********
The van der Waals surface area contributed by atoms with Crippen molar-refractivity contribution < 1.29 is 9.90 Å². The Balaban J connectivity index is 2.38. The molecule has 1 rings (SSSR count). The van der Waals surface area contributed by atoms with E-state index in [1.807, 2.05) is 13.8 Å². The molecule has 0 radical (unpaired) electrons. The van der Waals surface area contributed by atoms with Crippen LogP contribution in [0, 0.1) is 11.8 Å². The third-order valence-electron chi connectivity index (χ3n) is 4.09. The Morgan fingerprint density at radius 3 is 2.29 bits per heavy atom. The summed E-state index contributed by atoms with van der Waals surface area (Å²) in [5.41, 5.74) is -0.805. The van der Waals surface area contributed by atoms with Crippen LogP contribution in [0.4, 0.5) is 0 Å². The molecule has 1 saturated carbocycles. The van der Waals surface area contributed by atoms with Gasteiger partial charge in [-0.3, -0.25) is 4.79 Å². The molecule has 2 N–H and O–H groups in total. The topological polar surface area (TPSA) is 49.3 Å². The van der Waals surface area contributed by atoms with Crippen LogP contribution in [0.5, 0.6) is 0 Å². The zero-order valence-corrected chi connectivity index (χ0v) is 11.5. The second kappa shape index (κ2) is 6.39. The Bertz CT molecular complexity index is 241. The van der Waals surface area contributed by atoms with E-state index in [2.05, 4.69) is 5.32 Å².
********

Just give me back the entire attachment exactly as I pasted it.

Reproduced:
The van der Waals surface area contributed by atoms with Crippen molar-refractivity contribution < 1.29 is 9.90 Å². The Balaban J connectivity index is 2.38. The molecule has 1 rings (SSSR count). The van der Waals surface area contributed by atoms with E-state index in [1.807, 2.05) is 13.8 Å². The molecule has 0 radical (unpaired) electrons. The van der Waals surface area contributed by atoms with Crippen LogP contribution in [0, 0.1) is 11.8 Å². The third-order valence-electron chi connectivity index (χ3n) is 4.09. The Morgan fingerprint density at radius 3 is 2.29 bits per heavy atom. The summed E-state index contributed by atoms with van der Waals surface area (Å²) in [5.41, 5.74) is -0.805. The van der Waals surface area contributed by atoms with Crippen LogP contribution in [0.4, 0.5) is 0 Å². The molecule has 1 saturated carbocycles. The van der Waals surface area contributed by atoms with Gasteiger partial charge in [-0.3, -0.25) is 4.79 Å². The molecule has 2 N–H and O–H groups in total. The topological polar surface area (TPSA) is 49.3 Å². The van der Waals surface area contributed by atoms with Crippen LogP contribution in [0.5, 0.6) is 0 Å². The zero-order valence-corrected chi connectivity index (χ0v) is 11.5. The second kappa shape index (κ2) is 6.39. The Bertz CT molecular complexity index is 241. The van der Waals surface area contributed by atoms with E-state index in [2.05, 4.69) is 5.32 Å².